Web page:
How the Cervical Microbiota Contributes to Cervical Cancer Risk in Sub-Saharan Africa

Cameron Klein, Crispin Kahesa, Julius Mwaiselage, John T. West, Charles Wood, Peter C. Angeletti

Research output: Contribution to journalReview articlepeer-review

23 Scopus citations


Despite ongoing efforts, sub-Saharan Africa faces a higher cervical cancer burden than anywhere else in the world. Besides HPV infection, definitive factors of cervical cancer are still unclear. Particular states of the cervicovaginal microbiota and viral infections are associated with increased cervical cancer risk. Notably, HIV infection, which is prevalent in sub-Saharan Africa, greatly increases risk of cervicovaginal dysbiosis and cervical cancer. To better understand and address cervical cancer in sub-Saharan Africa, a better knowledge of the regional cervicovaginal microbiome is required This review establishes current knowledge of HPV, HIV, cervicovaginal infections, and the cervicovaginal microbiota in sub-Saharan Africa. Because population statistics are not available for the region, estimates are derived from smaller cohort studies. Microbiota associated with cervical inflammation have been found to be especially prevalent in sub-Saharan Africa, and to associate with increased cervical cancer risk. In addition to high prevalence and diversity of HIV and HPV, intracellular bacterial infections such as Chlamydia, Gonorrhea, and Mycoplasma hominis are much more common than in regions with a low burden of cervical cancer. This suggests the prevalence of cervical cancer in sub-Saharan Africa may be partially attributed to increased cervical inflammation resulting from higher likelihood of cervical infection and/or microbial dysbiosis.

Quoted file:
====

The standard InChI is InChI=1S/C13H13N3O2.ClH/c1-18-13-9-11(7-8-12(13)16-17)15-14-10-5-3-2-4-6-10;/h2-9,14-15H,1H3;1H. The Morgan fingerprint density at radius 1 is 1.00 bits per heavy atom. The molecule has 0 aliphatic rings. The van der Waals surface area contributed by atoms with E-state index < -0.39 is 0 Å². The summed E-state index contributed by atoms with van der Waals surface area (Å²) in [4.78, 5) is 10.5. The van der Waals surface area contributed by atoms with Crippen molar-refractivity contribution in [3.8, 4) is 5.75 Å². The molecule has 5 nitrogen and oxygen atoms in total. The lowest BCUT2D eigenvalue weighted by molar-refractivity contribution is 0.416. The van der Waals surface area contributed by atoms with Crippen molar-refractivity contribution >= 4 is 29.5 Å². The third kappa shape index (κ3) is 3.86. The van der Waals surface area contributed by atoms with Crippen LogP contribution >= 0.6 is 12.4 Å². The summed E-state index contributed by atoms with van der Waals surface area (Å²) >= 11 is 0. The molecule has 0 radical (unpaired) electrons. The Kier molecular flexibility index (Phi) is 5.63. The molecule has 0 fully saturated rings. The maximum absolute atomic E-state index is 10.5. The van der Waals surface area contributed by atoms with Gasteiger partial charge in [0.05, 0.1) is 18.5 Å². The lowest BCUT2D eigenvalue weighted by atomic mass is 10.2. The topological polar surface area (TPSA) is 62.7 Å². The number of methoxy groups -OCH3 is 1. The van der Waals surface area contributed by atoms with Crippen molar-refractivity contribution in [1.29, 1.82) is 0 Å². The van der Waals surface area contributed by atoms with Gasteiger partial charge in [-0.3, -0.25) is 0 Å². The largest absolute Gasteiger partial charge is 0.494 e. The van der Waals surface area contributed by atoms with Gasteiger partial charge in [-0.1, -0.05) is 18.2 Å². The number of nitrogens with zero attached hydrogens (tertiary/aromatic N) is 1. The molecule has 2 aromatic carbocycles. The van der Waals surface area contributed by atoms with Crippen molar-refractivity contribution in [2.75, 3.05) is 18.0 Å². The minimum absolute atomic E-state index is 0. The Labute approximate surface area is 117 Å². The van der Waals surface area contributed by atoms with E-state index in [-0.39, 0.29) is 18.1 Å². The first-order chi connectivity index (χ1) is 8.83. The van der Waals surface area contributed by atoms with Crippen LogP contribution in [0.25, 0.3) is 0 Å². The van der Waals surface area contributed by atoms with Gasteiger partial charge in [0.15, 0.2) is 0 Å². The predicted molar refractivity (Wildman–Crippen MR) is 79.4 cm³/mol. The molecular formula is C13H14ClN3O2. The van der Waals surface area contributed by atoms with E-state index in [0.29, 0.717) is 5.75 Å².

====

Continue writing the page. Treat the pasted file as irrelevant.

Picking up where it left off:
Original languageEnglish (US)
Article number23
JournalFrontiers in Cellular and Infection Microbiology
StatePublished - Feb 12 2020


  • HIV
  • HPV
  • cervical cancer
  • microbiome
  • sub-saharan Africa

ASJC Scopus subject areas

  • Microbiology
  • Immunology
  • Microbiology (medical)
  • Infectious Diseases


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